Last week, we introduced you to the runners-up of the 2013 American Farm Bureau Federation (AFBF) Young Farmers & Ranchers (YF&R) Discussion Meet competition. This week, we honor the runners-up of the Excellence in Agriculture event. These runner-up winners were awarded a Case IH Farmall® 45A during the AFBF annual meeting in January in Nashville, Tenn.
Excellence in Agriculture Runners-up
Contestants are evaluated on their understanding of agriculture issues, their leadership experiences and their involvement in agriculture. They have to complete an extensive application, and the top 10 must give a 20-minute presentation on their achievements. To be eligible for the award, contestants must not have earned the majority of their income from an owned production-agriculture operation in the past three years.
JARROD AND SARAH BOWSER – HOLTON, KANSAS
Dedicated to being lifelong learners and keeping their skills sharp, Jarrod and Sarah Bowser of Holton, Kan., decided to participate in the Excellence in Agriculture event to share what they are doing in their community. They are hoping that others can take their ideas back to their own areas to see what works best. For example, Jarrod sits on his county’s conservation board and he works closely with Farm Bureau to organize the annual Agriculture and Water Festival for 300 to 400 third- and fourth-grade students.
Jarrod and Sarah were active in their collegiate Farm Bureau at Kansas State University and now operate a cow/calf and row-crop farm with Jarrod’s brother, Nicholas. Being involved in Farm Bureau has allowed them to stay active in agriculture, build relationships and network with other individuals to get the agriculture message out there. Jarrod is involved in the Kansas Agriculture and Rural Leadership (KARL) program. This program allows a select group of individuals to travel to communities across the state, learning leadership and rural-development skills.
The Bowsers are excited to use the utility tractor and thank Case IH for sponsoring an award that recognizes the importance of agriculture and being involved in the community.
DAVID AND MEGHAN CORVIN – DRESDEN, TENNESSEE
With small-farm backgrounds, David and Meghan Corvin of Dresden, Tenn., knew they wanted to pursue careers in agriculture. After graduating from Virginia Tech, David and Meghan married and moved to Kansas where David worked on a purebred-Angus ranch and Meghan received her master’s degree in animal science and industry from Kansas State University. In 2005, they moved to Tennessee when Meghan was named the head women’s equestrian coach at the University of Tennessee. The Corvins own a small, diversified farm with a cow/calf herd and pumpkins.
David, a technical advisor at Tyson Foods, volunteers at farm and conservation educational events, where he talks with thousands of children about how chickens are raised. Meghan is involved with Girl Scouts and sponsors a therapeutic riding program. In addition to their activities within the community, the Corvins are active within their Farm Bureau and serve as chairmen for their counties. They also sit on the board of directors, attend many conferences and compete in numerous events with YF&R. The Corvins would give back every prize they’ve won to do it all over again because of the wonderful people they’ve met while traveling across the country.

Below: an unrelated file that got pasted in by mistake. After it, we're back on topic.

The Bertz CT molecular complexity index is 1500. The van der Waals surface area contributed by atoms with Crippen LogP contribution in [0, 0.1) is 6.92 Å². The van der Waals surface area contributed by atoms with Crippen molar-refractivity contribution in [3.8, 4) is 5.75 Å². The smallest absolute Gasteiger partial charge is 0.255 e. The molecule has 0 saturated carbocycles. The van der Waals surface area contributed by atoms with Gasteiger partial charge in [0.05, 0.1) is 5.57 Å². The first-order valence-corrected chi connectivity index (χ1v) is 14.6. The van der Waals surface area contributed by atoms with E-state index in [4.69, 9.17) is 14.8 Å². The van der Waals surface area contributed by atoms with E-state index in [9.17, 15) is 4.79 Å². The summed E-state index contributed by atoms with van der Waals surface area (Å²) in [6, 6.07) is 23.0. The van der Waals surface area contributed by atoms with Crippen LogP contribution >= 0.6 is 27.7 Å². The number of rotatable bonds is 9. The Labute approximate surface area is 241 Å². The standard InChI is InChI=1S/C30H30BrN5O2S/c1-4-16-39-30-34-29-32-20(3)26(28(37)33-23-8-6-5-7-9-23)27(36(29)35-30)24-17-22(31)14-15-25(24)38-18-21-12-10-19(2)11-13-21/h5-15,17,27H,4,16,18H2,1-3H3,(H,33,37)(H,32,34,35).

The Farmall 45A will be the perfect tractor for the couple’s pumpkin operation and will be used to work up beds and pull trailers. They thank Case IH for supporting this event. In addition to the tractor they won, the Corvins are looking forward to adding another Case IH tractor to their farm because they appreciate that Case IH is investing in the future of agriculture.
KELBY AND KATHIE IVERSON – HURRICANE, UTAH
Farm Bureau provided Kelby and Kathie Iverson with the educational opportunities and confidence they needed to pursue their dreams. After marrying, they took over Kelby’s family cow/calf operation in the mountainous desert region of Hurricane, Utah. Two years ago they purchased their dream farm, which has horse boarding stalls and a great view. To promote education at their Western Legacy Farm and Ranch, they hold a farm camp every year that allows children to find out what life is like on a farm containing chickens, goats, pigs and feeder steers. For “agritainment,” the Iversons invite families to their Sleepy Hollow Halloween event, complete with hayrides, a corn maze, a pumpkin patch, campfires, hot chocolate and opportunities to learn how the Iversons take care of their animals.
Currently serving on the Utah YF&R committee as district chairs, the Iversons enjoy planning events and being involved with all of the other things Farm Bureau does to keep them educated on agriculture issues. They appreciate the proactive nature of how Farm Bureau tells farmers’ stories and educates them about legislative issues.
The Farmall 45A will be put to use cleaning out stalls and baling and moving hay. The Iversons are grateful that Case IH realizes the importance of farmers and ranchers across America and provides this support system.
We congratulate these successful, diligent and confident leaders who exhibited the skills necessary to be a strong voice for agriculture. We are proud to support their dedication to the industry.